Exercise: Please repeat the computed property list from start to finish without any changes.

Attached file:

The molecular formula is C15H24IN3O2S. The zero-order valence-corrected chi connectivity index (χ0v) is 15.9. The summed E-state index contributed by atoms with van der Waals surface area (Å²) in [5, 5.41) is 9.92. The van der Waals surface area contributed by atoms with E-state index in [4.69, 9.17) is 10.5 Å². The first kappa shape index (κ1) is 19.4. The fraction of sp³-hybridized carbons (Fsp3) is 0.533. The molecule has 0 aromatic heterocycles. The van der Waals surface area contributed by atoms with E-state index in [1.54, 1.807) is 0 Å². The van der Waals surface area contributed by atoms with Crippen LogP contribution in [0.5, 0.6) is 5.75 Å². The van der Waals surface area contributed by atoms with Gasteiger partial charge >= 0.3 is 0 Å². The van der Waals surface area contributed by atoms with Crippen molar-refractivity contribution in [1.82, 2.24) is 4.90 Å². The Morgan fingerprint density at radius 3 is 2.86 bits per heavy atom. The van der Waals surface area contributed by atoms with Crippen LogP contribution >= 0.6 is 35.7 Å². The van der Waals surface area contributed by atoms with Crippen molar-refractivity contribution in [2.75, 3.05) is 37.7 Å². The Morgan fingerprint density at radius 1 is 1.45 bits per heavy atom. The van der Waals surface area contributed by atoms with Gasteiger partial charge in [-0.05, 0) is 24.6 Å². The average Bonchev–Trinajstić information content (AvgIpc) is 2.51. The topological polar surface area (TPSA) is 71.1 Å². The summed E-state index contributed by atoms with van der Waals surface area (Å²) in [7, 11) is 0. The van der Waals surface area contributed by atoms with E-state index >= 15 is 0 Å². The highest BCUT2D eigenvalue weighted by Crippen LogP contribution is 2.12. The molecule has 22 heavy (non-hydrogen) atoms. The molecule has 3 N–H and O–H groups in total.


The molecular formula is C15H24IN3O2S. The zero-order valence-corrected chi connectivity index (χ0v) is 15.9. The summed E-state index contributed by atoms with van der Waals surface area (Å²) in [5, 5.41) is 9.92. The van der Waals surface area contributed by atoms with E-state index in [4.69, 9.17) is 10.5 Å². The first kappa shape index (κ1) is 19.4. The fraction of sp³-hybridized carbons (Fsp3) is 0.533. The molecule has 0 aromatic heterocycles. The van der Waals surface area contributed by atoms with E-state index in [1.54, 1.807) is 0 Å². The van der Waals surface area contributed by atoms with Crippen LogP contribution in [0.5, 0.6) is 5.75 Å². The van der Waals surface area contributed by atoms with Gasteiger partial charge >= 0.3 is 0 Å². The van der Waals surface area contributed by atoms with Crippen molar-refractivity contribution in [1.82, 2.24) is 4.90 Å². The Morgan fingerprint density at radius 3 is 2.86 bits per heavy atom. The van der Waals surface area contributed by atoms with Crippen LogP contribution >= 0.6 is 35.7 Å². The van der Waals surface area contributed by atoms with Crippen molar-refractivity contribution in [2.75, 3.05) is 37.7 Å². The Morgan fingerprint density at radius 1 is 1.45 bits per heavy atom. The van der Waals surface area contributed by atoms with Gasteiger partial charge in [-0.05, 0) is 24.6 Å². The average Bonchev–Trinajstić information content (AvgIpc) is 2.51. The topological polar surface area (TPSA) is 71.1 Å². The summed E-state index contributed by atoms with van der Waals surface area (Å²) in [7, 11) is 0. The van der Waals surface area contributed by atoms with E-state index >= 15 is 0 Å². The highest BCUT2D eigenvalue weighted by Crippen LogP contribution is 2.12. The molecule has 22 heavy (non-hydrogen) atoms. The molecule has 3 N–H and O–H groups in total.